July 14 (Bloomberg) -- Sales at U.S. retailers probably stagnated in June, reflecting declining auto demand and rising unemployment, economists said before a report today.
The projected 0.1 percent drop in purchases would follow a 0.2 percent May decrease, according to the median forecast of 79 economists surveyed by Bloomberg News. Another report may show wholesale prices fell last month.
Supply constraints due to Japan’s earthquake helped push car sales last month to the lowest level since June 2010, while unemployment prompted stores like Target Corp. and Gap Inc. to sweeten discounts to lure customers. A dearth of jobs raises the risk that consumer spending, which makes up 70 percent of the economy, will have difficulty picking up for the rest of 2011.
“Improvements in retail sales will remain elusive if job growth does not re-accelerate,” said Russell Price, a senior economist at Ameriprise Financial Services Inc. in Detroit. “Consumers still face a very tough environment.”
The Commerce Department’s sales figures are due at 8:30 a.m. in Washington. Estimates in the Bloomberg survey ranged from a decline of 0.7 percent to a gain of 0.5 percent.
The retail report may also show sales excluding automobiles were unchanged last month after increasing 0.3 percent in May, economists said.
The figures, which aren’t adjusted for inflation, probably were depressed by receipts at service stations that reflected lower gasoline costs. Regular fuel averaged $3.67 a gallon in June, down from $3.90 the prior month, according to AAA, the nation’s biggest auto club.
Discounts implemented to clear inventory ahead of the back- to-school season helped June sales at chain stores beat analysts’ estimates. Target, the second-largest U.S. discount retailer, posted a 4.5 percent increase from a year earlier, while demand at Gap rose 1 percent, beating projections for a drop, the stores reported last week.
The Standard & Poor’s Supercomposite Retailing Index has risen 1 percent from the end of April. The broader S&P 500 Index declined 3.4 percent during the same period as the European debt crisis and a U.S. debt-ceiling impasse concerned investors.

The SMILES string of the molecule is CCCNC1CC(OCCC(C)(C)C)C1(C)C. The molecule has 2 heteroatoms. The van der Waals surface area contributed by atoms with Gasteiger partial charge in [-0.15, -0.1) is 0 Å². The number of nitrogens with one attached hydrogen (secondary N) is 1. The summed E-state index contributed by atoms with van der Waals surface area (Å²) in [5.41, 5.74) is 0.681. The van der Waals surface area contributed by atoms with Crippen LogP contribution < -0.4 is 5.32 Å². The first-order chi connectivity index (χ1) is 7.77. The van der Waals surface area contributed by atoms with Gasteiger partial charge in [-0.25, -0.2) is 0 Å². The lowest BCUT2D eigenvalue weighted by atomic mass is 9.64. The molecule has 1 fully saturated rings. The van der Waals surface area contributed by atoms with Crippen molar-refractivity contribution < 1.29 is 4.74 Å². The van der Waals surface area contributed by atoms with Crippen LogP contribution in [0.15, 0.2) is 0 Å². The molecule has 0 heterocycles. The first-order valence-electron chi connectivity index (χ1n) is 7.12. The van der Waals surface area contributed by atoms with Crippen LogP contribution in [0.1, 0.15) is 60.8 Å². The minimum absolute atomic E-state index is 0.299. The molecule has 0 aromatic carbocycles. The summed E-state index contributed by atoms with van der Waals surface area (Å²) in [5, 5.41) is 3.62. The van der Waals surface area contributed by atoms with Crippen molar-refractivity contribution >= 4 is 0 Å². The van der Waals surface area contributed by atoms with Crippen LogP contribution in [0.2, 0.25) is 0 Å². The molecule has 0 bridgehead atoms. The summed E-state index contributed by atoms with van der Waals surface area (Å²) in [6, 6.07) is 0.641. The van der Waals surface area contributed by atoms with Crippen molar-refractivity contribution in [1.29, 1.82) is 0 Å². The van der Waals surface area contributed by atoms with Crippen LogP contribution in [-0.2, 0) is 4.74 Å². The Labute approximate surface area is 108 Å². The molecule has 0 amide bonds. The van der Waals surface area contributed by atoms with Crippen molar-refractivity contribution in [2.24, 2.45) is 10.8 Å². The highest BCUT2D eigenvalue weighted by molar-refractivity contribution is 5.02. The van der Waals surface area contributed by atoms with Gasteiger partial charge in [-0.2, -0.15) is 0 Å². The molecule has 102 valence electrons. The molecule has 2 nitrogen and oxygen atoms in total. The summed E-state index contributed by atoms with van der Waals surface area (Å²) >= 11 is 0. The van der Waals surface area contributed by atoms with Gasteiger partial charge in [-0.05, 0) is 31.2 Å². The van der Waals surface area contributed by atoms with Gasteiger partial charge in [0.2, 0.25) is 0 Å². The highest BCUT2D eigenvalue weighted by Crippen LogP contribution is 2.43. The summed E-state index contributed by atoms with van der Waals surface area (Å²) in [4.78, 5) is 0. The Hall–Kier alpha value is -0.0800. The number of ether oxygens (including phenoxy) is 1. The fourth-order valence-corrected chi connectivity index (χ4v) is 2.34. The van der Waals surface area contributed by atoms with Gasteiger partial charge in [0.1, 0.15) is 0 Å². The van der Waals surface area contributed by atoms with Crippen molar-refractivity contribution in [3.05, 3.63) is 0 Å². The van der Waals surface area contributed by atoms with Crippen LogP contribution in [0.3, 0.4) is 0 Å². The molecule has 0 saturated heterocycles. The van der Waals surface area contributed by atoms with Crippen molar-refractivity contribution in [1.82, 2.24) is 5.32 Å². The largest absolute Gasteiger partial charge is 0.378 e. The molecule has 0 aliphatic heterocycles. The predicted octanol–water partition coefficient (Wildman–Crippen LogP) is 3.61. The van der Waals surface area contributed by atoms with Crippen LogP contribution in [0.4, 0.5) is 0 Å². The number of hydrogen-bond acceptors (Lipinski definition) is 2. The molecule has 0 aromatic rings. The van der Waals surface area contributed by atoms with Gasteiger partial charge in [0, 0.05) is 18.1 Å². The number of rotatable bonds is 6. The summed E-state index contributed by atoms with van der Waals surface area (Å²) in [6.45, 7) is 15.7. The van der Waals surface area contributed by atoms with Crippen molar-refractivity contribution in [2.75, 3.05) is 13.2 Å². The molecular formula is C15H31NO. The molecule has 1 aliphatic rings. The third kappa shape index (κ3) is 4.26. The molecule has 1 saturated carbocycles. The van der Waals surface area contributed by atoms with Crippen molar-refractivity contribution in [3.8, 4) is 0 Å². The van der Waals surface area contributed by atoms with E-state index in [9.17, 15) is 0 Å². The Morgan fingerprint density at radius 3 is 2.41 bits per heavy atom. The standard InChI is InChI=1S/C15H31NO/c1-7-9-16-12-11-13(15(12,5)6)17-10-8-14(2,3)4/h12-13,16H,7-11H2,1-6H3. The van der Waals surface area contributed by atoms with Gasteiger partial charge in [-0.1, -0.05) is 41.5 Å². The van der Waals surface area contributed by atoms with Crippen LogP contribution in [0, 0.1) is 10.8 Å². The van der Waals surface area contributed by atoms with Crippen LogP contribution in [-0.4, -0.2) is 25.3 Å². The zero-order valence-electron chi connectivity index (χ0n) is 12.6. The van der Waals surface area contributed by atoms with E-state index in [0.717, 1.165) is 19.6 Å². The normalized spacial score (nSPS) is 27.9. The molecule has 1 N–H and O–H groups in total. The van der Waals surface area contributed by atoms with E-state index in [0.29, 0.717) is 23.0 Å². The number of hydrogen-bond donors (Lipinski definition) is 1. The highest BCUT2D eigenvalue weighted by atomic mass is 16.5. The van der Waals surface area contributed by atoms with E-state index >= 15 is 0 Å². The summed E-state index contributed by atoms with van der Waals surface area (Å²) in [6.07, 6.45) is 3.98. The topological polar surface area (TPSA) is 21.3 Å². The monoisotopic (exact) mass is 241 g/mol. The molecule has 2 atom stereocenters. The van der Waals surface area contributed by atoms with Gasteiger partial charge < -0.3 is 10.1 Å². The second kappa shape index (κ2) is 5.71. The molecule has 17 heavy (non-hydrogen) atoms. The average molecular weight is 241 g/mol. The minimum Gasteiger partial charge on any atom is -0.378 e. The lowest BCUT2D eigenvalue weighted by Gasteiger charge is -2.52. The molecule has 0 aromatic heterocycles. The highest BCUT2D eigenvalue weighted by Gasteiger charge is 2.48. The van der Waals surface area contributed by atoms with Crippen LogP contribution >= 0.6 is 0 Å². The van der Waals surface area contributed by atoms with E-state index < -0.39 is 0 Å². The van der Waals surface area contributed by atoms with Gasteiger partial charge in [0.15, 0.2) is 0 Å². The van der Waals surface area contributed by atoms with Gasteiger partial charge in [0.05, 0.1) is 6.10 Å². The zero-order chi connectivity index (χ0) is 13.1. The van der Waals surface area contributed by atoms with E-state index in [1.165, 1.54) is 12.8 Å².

Payrolls grew by 18,000 workers last month, the smallest gain since September, the Labor Department reported July 8. The jobless rate climbed for a third straight month, rising to 9.2 percent, the highest level this year.
Sales of cars and light vehicle ran at a seasonally adjusted 11.41 million annual rate in June, down from 11.76 million in May and 13.14 million in April, according to researcher Autodata Corp. Toyota Motor Corp. and Honda Motor Co. deliveries each fell 21 percent from the same month last year, reflecting supply-chain constraints linked to Japan’s March earthquake, while General Motors Co. and Ford Motor Co. said sales rose 10 percent.
“We have to recognize that the Japan crisis in and of itself was contributing to the slowdown, and that’s starting to be behind us,” said GM’s Vice President for U.S. sales Donald Johnson on a July 1 teleconference. “While we’ve had these couple of bumps, we believe that the recovery will be back on track.”
Federal Reserve Chairman Ben S. Bernanke told Congress yesterday the central bank is prepared to take additional action, including buying more government bonds, should the economy be in danger of stalling.
“The possibility remains that the recent economic weakness may prove more persistent than expected and that deflationary risks might reemerge, implying a need for additional policy support,” Bernanke said in prepared testimony before the House Financial Services Committee in Washington.
The producer-price index fell 0.2 percent in June after a 0.2 percent gain in May, reflecting the drop in fuel costs, economists projected a Labor Department report will show at 8:30 a.m. Core prices, which exclude volatile food and fuel, may have climbed 0.2 percent from a month earlier.
A separate report at the same time will show the number of workers filing claims for jobless benefits last week dropped to 415,000 from 418,000 the prior period, according to the median forecast of economists surveyed by Bloomberg.
--Editors: Carlos Torres, Vince Golle
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